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Ryanair needs to comply with UK Civil Aviation Authority instructions by 5 pm today, Friday, September 29 or the airline will be fined.

It comes after the CAA on Wednesday accused Ryanair of breaking European Union laws as the email it had sent customers did not sufficiently tell them about their rights.

The airline said it had replied to the CAA, agreeing to meet its requirement for customer clarification on Ryanair's EU261 obligations, which are in line with those requested by the auto.

In addition to making restitution to those affected, the CAA also demanded Ryanair vow to assist any passengers whose schedules had been disrupted as a result of the mass cancellations announced over the preceding two weeks, as well as publicly advising them on how it planned to re-route passengers that would require it.

It agreed that passengers affected by the thousands of flight cancellations do have the right, not just to a refund, or to being rerouted on a Ryanair flight but, in certain circumstances, to a ticket on an alternative airline.

Ryanair's announcement that it is cancelling 18,000 flights between November and March has understandably evoked the ire of the 400,000 customers affected.

The CAA also ordered Ryanair to inform people who "may have chosen an option that was not suitable for them as a result of any misunderstanding of their EU261 rights" were entitled to change their mind if they so wished.

The CAA had given Ryanair until 5pm today to clarify its passengers' rights under the EU261 regulations.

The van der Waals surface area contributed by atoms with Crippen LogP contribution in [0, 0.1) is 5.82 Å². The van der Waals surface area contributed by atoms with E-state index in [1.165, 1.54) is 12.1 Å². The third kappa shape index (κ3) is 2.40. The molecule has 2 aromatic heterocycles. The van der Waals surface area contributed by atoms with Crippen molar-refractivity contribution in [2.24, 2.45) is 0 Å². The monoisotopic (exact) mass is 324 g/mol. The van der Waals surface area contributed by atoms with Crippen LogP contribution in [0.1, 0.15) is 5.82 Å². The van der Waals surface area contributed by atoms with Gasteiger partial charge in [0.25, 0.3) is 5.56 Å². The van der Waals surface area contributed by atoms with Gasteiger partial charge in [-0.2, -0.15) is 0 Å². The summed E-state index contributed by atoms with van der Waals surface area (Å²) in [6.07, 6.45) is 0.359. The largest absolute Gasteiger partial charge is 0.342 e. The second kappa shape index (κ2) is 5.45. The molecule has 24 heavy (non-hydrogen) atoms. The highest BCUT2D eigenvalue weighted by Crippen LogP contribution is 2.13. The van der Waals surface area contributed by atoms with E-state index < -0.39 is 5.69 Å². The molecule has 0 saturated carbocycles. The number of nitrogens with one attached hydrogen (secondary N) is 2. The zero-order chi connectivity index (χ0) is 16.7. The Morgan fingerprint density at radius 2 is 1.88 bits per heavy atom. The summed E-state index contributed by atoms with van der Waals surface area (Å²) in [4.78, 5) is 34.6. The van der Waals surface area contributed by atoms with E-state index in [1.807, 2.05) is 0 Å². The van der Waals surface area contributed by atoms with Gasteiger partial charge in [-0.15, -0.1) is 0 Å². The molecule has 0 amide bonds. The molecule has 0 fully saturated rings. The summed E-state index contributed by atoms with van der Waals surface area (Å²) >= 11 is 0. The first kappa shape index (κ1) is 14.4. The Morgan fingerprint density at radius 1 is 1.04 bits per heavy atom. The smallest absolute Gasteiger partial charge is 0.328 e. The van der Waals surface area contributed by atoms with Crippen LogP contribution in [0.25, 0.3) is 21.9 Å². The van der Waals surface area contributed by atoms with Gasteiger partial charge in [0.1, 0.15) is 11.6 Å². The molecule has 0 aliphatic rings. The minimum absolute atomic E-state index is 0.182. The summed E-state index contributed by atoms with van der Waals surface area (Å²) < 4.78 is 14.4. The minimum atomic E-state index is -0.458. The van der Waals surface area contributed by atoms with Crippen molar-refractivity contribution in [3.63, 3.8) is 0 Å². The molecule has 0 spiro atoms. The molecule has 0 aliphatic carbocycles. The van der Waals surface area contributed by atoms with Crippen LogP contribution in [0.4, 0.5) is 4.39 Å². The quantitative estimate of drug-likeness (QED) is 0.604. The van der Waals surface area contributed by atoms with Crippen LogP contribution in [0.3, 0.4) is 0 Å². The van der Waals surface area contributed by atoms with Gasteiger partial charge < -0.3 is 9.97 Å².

"We apologise again sincerely for the disruption and inconvenience our rostering failure has caused some of our customers".

Ryanair's offer to passengers features several conditions, including assessing the cost of flights on other airlines "on a case by case basis" before bookings are made.

As it did when announced the first round of cancellations, the CEO of Europe's leading low-priced airline, once again called for "heartless apologies" to affected customers.

Ryanair's Chief Marketing Officer Kenny Jacobs said: "We are committed to processing all such claims within 21 days of receipt and hope to have all such claims settled before the end of October".

Brehany did, however, say Ryanair may have to "rebrand and do all sorts of things in order to recover their market share" if it doesn't "get a grip and follow the very robust position offered by the CAA".

Several popular routes used by United Kingdom travellers were hit, such as Stansted to Edinburgh and Glasgow, Gatwick to Belfast, Newcastle to Faro, and Glasgow to Las Palmas.


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